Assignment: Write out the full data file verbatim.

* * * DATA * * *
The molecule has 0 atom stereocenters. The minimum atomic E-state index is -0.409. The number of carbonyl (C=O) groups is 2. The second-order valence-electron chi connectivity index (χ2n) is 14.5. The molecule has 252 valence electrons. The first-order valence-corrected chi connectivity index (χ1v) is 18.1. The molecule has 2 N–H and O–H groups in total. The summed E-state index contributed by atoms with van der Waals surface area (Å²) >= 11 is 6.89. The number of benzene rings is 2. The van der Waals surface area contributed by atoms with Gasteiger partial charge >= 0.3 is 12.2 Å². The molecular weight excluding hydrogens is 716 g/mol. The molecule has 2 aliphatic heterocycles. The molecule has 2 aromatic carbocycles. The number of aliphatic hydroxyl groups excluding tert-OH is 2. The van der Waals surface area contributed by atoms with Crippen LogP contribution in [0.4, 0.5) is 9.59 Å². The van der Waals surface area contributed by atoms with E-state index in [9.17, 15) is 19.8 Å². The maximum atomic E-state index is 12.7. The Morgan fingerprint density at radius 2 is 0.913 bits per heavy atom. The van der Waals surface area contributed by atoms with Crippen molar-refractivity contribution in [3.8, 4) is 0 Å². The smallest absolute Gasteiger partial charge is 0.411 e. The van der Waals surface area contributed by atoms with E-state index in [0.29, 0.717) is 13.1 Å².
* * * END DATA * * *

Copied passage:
The molecule has 0 atom stereocenters. The minimum atomic E-state index is -0.409. The number of carbonyl (C=O) groups is 2. The second-order valence-electron chi connectivity index (χ2n) is 14.5. The molecule has 252 valence electrons. The first-order valence-corrected chi connectivity index (χ1v) is 18.1. The molecule has 2 N–H and O–H groups in total. The summed E-state index contributed by atoms with van der Waals surface area (Å²) >= 11 is 6.89. The number of benzene rings is 2. The van der Waals surface area contributed by atoms with Gasteiger partial charge >= 0.3 is 12.2 Å². The molecular weight excluding hydrogens is 716 g/mol. The molecule has 2 aliphatic heterocycles. The molecule has 2 aromatic carbocycles. The number of aliphatic hydroxyl groups excluding tert-OH is 2. The van der Waals surface area contributed by atoms with Crippen LogP contribution in [0.4, 0.5) is 9.59 Å². The van der Waals surface area contributed by atoms with E-state index in [9.17, 15) is 19.8 Å². The maximum atomic E-state index is 12.7. The Morgan fingerprint density at radius 2 is 0.913 bits per heavy atom. The van der Waals surface area contributed by atoms with Crippen molar-refractivity contribution in [3.8, 4) is 0 Å². The smallest absolute Gasteiger partial charge is 0.411 e. The van der Waals surface area contributed by atoms with E-state index in [0.29, 0.717) is 13.1 Å².